Unions, led by the Communications Workers of America, are mounting a full-fledged drive to end filibusters in the U.S. Senate.
Labor and progressive organizations say it is essential to end procedures that have allowed a Republican minority in that body to stall or kill a wide array of progressive legislation.
In full-page newspaper ads and a letter to lawmakers, the union-led coalition, www.fixthesenate.org, blasted the filibuster rule, which lets a minority of 41 senators to stop virtually anything. In the ad, coalition members backed "an end to the needless obstruction that threatens the vibrancy of our democracy."
Besides the CWA, whose President Larry Cohen has made filibuster reform a top union cause, other signers included the Steelworkers, the United Food and Commercial Workers, the AFL-CIO, the Auto Workers, IFPTE and SEIU.
Workers and their allies have a special reason to push filibuster reform: One leading bill that never came up for a vote in the last two years, due to a planned GOP filibuster, was the Employee Free Choice Act, designed to help level the playing field between workers and bosses in union organizing and bargaining contracts.
"In place of a deliberative process that prioritizes open debate, accountability, and cooperation, the Senate has descended into gridlock and partisan warfare at great expense to our nation and its ability to rise to challenges of our time," the coalition said.
"The rules governing the Senate, in addition to the way these rules are manipulated, are in need of examination. The unprecedented use of the filibuster and holds, often done in secret and out of the view of the American people, does a disservice to our democracy," their letter added.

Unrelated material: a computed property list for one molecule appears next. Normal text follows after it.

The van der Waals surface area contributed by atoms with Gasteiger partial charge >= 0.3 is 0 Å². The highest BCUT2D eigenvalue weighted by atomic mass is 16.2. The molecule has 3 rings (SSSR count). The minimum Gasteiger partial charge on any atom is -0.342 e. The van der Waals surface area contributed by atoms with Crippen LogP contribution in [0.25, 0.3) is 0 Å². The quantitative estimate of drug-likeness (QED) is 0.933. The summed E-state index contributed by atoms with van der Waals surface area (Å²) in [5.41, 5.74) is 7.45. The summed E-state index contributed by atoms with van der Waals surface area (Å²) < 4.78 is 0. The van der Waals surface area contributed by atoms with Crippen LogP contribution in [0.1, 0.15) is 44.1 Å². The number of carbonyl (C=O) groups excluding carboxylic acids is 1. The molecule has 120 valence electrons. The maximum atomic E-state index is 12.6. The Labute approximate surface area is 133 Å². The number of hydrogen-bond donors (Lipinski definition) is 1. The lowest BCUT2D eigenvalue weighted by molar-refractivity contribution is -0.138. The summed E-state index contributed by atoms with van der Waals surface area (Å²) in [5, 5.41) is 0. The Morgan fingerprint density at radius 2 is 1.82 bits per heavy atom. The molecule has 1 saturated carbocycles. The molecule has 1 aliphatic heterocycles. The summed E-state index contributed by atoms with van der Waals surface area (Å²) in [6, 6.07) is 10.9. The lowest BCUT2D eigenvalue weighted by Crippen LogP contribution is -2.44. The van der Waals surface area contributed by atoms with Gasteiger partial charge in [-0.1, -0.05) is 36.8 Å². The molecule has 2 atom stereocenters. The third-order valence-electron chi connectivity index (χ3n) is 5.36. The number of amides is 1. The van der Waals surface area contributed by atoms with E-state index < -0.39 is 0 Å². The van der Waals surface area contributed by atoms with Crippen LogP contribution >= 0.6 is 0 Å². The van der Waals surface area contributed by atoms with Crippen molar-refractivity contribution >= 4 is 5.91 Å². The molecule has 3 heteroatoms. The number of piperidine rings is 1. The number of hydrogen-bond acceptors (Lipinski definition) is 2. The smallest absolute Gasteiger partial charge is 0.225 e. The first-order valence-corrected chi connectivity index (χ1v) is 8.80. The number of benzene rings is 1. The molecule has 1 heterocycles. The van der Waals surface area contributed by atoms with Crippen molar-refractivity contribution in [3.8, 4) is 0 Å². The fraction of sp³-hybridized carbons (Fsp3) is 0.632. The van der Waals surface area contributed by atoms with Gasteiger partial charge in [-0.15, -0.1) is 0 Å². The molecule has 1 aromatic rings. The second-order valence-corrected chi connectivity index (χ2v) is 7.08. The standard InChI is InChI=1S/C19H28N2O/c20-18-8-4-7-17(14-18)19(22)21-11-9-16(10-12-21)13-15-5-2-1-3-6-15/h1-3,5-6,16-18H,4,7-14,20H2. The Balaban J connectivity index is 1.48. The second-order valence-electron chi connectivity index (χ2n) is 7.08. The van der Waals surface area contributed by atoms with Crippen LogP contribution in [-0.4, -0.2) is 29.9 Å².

There were 139 cloture motions - designed to end filibusters - in the last Congress, double the previous record, the letter noted. Common Cause tallied 91 successful filibusters, not counting threats that killed the EFCA and other measures.
Sens. Tom Udall, D-N.M., and Tom Harkin, D-Iowa, introduced competing proposals to curb the power of a Senate minority to filibuster. The Senate will consider filibuster reform and other rules changes when it returns to Capitol Hill on Jan. 24. That gives Democrats and the coalition time to work out one overarching anti-filibuster plan.
Senate Majority Leader Harry Reid, D-Nev., who now leads only 51 Democrats and two pro-Democratic independents, favored filibuster reform in his Jan. 5 opening speech, but was not specific. In an op-ed and his speech, Minority Leader Mitch McConnell, R-Kent., opposed reform. McConnell orchestrated the filibusters in the Senate for the last two years.
Photo: Republican Sen. Mitch McConnell of Kentucky, July 20, 2010, just before the Democratic majority voted 60-40 to end a GOP filibuster of legislation to extend unemployment benefits for 2.5 million Americans. J. Scott Applewhite/AP